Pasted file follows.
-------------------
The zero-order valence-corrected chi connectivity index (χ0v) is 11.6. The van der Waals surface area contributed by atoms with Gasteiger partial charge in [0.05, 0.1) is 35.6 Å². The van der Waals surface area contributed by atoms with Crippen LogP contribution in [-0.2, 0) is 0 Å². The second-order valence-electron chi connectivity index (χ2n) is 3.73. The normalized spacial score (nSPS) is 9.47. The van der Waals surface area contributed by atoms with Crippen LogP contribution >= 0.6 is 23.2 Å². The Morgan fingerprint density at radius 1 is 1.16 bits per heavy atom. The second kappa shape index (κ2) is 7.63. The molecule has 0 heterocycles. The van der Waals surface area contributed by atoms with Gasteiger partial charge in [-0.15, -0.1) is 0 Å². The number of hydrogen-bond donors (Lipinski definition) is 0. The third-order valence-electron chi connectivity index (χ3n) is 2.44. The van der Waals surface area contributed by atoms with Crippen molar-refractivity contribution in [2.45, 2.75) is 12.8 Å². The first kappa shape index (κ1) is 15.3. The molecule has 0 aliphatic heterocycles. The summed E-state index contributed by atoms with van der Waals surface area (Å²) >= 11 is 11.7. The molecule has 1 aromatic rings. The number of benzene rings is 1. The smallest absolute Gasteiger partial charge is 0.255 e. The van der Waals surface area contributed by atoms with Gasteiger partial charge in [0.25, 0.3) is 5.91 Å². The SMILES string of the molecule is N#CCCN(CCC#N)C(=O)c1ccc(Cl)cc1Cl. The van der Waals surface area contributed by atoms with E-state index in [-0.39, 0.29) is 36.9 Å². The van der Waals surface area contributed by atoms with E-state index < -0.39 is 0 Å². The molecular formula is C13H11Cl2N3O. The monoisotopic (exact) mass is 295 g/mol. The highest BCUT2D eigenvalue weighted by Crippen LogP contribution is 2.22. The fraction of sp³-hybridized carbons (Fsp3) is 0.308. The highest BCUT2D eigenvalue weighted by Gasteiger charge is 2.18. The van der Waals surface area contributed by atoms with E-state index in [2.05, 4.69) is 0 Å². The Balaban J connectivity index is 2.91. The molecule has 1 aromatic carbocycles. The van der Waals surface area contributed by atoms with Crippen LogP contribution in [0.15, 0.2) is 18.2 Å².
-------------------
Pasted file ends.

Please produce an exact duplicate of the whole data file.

The zero-order valence-corrected chi connectivity index (χ0v) is 11.6. The van der Waals surface area contributed by atoms with Gasteiger partial charge in [0.05, 0.1) is 35.6 Å². The van der Waals surface area contributed by atoms with Crippen LogP contribution in [-0.2, 0) is 0 Å². The second-order valence-electron chi connectivity index (χ2n) is 3.73. The normalized spacial score (nSPS) is 9.47. The van der Waals surface area contributed by atoms with Crippen LogP contribution >= 0.6 is 23.2 Å². The Morgan fingerprint density at radius 1 is 1.16 bits per heavy atom. The second kappa shape index (κ2) is 7.63. The molecule has 0 heterocycles. The van der Waals surface area contributed by atoms with Gasteiger partial charge in [-0.15, -0.1) is 0 Å². The number of hydrogen-bond donors (Lipinski definition) is 0. The third-order valence-electron chi connectivity index (χ3n) is 2.44. The van der Waals surface area contributed by atoms with Crippen molar-refractivity contribution in [2.45, 2.75) is 12.8 Å². The first kappa shape index (κ1) is 15.3. The molecule has 0 aliphatic heterocycles. The summed E-state index contributed by atoms with van der Waals surface area (Å²) >= 11 is 11.7. The molecule has 1 aromatic rings. The number of benzene rings is 1. The smallest absolute Gasteiger partial charge is 0.255 e. The van der Waals surface area contributed by atoms with Gasteiger partial charge in [0.25, 0.3) is 5.91 Å². The SMILES string of the molecule is N#CCCN(CCC#N)C(=O)c1ccc(Cl)cc1Cl. The van der Waals surface area contributed by atoms with E-state index in [-0.39, 0.29) is 36.9 Å². The van der Waals surface area contributed by atoms with E-state index < -0.39 is 0 Å². The molecular formula is C13H11Cl2N3O. The monoisotopic (exact) mass is 295 g/mol. The highest BCUT2D eigenvalue weighted by Crippen LogP contribution is 2.22. The fraction of sp³-hybridized carbons (Fsp3) is 0.308. The highest BCUT2D eigenvalue weighted by Gasteiger charge is 2.18. The van der Waals surface area contributed by atoms with E-state index in [2.05, 4.69) is 0 Å². The Balaban J connectivity index is 2.91. The molecule has 1 aromatic carbocycles. The van der Waals surface area contributed by atoms with Crippen LogP contribution in [0.15, 0.2) is 18.2 Å².